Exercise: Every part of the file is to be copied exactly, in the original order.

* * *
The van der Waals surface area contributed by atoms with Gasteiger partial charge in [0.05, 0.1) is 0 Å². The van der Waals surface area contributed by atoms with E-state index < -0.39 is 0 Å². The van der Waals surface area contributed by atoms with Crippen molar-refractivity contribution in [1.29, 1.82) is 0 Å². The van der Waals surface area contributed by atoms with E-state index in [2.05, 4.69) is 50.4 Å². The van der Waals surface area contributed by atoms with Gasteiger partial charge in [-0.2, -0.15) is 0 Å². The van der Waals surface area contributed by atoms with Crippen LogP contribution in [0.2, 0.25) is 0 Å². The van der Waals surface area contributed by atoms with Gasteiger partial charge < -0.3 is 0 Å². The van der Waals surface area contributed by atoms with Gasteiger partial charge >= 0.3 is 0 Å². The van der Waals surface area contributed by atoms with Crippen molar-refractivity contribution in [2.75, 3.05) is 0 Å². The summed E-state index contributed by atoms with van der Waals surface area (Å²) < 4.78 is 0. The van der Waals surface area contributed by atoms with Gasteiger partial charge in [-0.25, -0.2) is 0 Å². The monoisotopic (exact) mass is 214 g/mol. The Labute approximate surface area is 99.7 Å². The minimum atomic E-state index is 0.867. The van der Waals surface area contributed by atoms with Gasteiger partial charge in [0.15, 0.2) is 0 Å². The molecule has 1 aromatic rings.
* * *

The van der Waals surface area contributed by atoms with Gasteiger partial charge in [0.05, 0.1) is 0 Å². The van der Waals surface area contributed by atoms with E-state index < -0.39 is 0 Å². The van der Waals surface area contributed by atoms with Crippen molar-refractivity contribution in [1.29, 1.82) is 0 Å². The van der Waals surface area contributed by atoms with E-state index in [2.05, 4.69) is 50.4 Å². The van der Waals surface area contributed by atoms with Gasteiger partial charge in [-0.2, -0.15) is 0 Å². The van der Waals surface area contributed by atoms with Crippen LogP contribution in [0.2, 0.25) is 0 Å². The van der Waals surface area contributed by atoms with Gasteiger partial charge < -0.3 is 0 Å². The van der Waals surface area contributed by atoms with Gasteiger partial charge >= 0.3 is 0 Å². The van der Waals surface area contributed by atoms with Crippen molar-refractivity contribution in [2.75, 3.05) is 0 Å². The summed E-state index contributed by atoms with van der Waals surface area (Å²) < 4.78 is 0. The van der Waals surface area contributed by atoms with Gasteiger partial charge in [-0.25, -0.2) is 0 Å². The monoisotopic (exact) mass is 214 g/mol. The Labute approximate surface area is 99.7 Å². The minimum atomic E-state index is 0.867. The van der Waals surface area contributed by atoms with Gasteiger partial charge in [0.15, 0.2) is 0 Å². The molecule has 1 aromatic rings.